Our experts and industry insiders blog the latest news, studies and current events from inside the credit card industry. Our articles follow strict editorial guidelines.
In a Nutshell: College tuition has never been more expensive, and parents are worried about how they’re going to pay for their children’s future education. That’s where The College Funding Coach comes in. Founded by Brock Jolly in 2002, the organization now has financial advisors in 26 states who understand the unique opportunities available to parents who want to save and invest for their children’s college. Parents and children can also attend workshops around the country to better understand how to finance post-secondary education. Colleges and universities also host College Funding Coach workshops.
In 2000, Brock Jolly was a newly minted college graduate working as a financial planner at a large company. He kept hearing from parents who were in panic mode, wondering how they were going to pay for their kids’ college education.
“I had barely figured out how to pay for my own college education, let alone how to give other people advice about it!” he said with a laugh. “I asked other advisors in my office, and I realized pretty quickly that most of them didn’t fully understand how college funding works.”
Brock decided he would explore college-funding strategies to help his clients. Once he understood the financial aid formulas colleges used, he realized there were opportunities to help families optimize need-based and merit-based aid packages.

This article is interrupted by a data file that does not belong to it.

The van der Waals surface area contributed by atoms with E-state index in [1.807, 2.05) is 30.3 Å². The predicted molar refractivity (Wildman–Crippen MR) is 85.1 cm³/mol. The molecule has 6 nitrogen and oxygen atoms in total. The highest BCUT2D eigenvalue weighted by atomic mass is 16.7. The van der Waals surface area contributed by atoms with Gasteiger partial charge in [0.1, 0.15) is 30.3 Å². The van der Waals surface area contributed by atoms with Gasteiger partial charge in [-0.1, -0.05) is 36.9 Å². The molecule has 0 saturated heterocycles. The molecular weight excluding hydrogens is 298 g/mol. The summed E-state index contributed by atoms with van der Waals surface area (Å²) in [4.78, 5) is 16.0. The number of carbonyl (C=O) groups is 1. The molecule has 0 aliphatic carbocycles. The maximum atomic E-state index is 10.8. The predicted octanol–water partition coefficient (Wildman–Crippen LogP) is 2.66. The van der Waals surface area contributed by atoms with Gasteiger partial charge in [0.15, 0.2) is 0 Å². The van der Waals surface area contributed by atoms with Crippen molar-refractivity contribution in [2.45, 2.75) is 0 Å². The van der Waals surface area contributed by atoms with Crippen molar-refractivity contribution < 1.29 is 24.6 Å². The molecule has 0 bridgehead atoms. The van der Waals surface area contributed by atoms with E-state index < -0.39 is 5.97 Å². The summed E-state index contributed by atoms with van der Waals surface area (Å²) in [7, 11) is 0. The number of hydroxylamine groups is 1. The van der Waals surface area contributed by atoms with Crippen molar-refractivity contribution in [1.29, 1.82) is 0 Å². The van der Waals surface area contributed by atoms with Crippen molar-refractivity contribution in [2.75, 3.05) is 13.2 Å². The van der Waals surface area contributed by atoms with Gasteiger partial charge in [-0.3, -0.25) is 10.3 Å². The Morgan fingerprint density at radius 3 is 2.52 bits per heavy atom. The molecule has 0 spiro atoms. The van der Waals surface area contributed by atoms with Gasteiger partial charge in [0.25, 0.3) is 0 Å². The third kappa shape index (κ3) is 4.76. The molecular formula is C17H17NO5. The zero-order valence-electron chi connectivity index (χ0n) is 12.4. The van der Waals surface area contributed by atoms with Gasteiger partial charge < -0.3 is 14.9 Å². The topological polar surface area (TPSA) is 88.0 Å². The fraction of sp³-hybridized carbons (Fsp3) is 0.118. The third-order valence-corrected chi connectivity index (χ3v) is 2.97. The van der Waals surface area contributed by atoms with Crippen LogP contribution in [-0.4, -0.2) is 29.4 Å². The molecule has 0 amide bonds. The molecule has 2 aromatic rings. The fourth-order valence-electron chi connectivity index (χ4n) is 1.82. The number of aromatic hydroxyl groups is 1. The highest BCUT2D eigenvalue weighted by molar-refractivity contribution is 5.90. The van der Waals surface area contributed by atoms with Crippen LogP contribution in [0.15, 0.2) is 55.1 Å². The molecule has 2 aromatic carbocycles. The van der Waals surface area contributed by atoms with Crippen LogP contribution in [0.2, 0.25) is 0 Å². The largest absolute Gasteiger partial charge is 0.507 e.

In 2002, he started teaching an adult education class on paying for college. The course was so popular, Brock and his team were hosting classes in five or six counties within a few years. Today, The College Funding Coach team has advisors in 26 different states and hosts more than 500 in-person and online workshops each year.
“One of the silver linings of COVID has been that geography no longer matters too much. Tomorrow night, I’m doing a webinar, and I have people registered from 15 or 20 different states. Even five years ago, our delivery model was going to a high school auditorium, and now I’ll be sitting in my basement studio,” Brock told us.
The workshops are free, but they encourage parents to start planning for their children’s educational futures. Many end up wanting to meet with an advisor after each workshop.
“Eventually, we get granular and focus on strategies that work best for each set of parents. There’s no one size fits all. What’s appropriate for your situation?” Brock said.
College Costs Have Never Been Higher
Unfortunately for parents and future students, the cost of college has never been higher. According to the Consumer Price Index (CPI), cost of living has increased by 75% since the year 2000, but over that same period, the cost of college has increased by 175%.
Simultaneously, it has become increasingly important for students to complete college. But parents aren’t always preparing early enough to pay for their children’s post-secondary education.
“You start your first job, and some wise old soul probably tells you to throw some money into your 401k. You do that, eventually meet somebody, get married, have kids, move to the suburbs, buy a Honda Odyssey, and then you realize these kids are expensive, and college is expensive. Now all of a sudden, the kids are in eighth, ninth, tenth grade, and it’s like, oh man, maybe we ought to figure out how to pay for college,” Brock said with a laugh.
The sooner parents start thinking about their children’s college education, the better. According to Brock, the best time to start thinking about college is on their way home from the delivery room. Parents don’t have to save much each month – even $25 or $50 makes a difference when they have time on their side.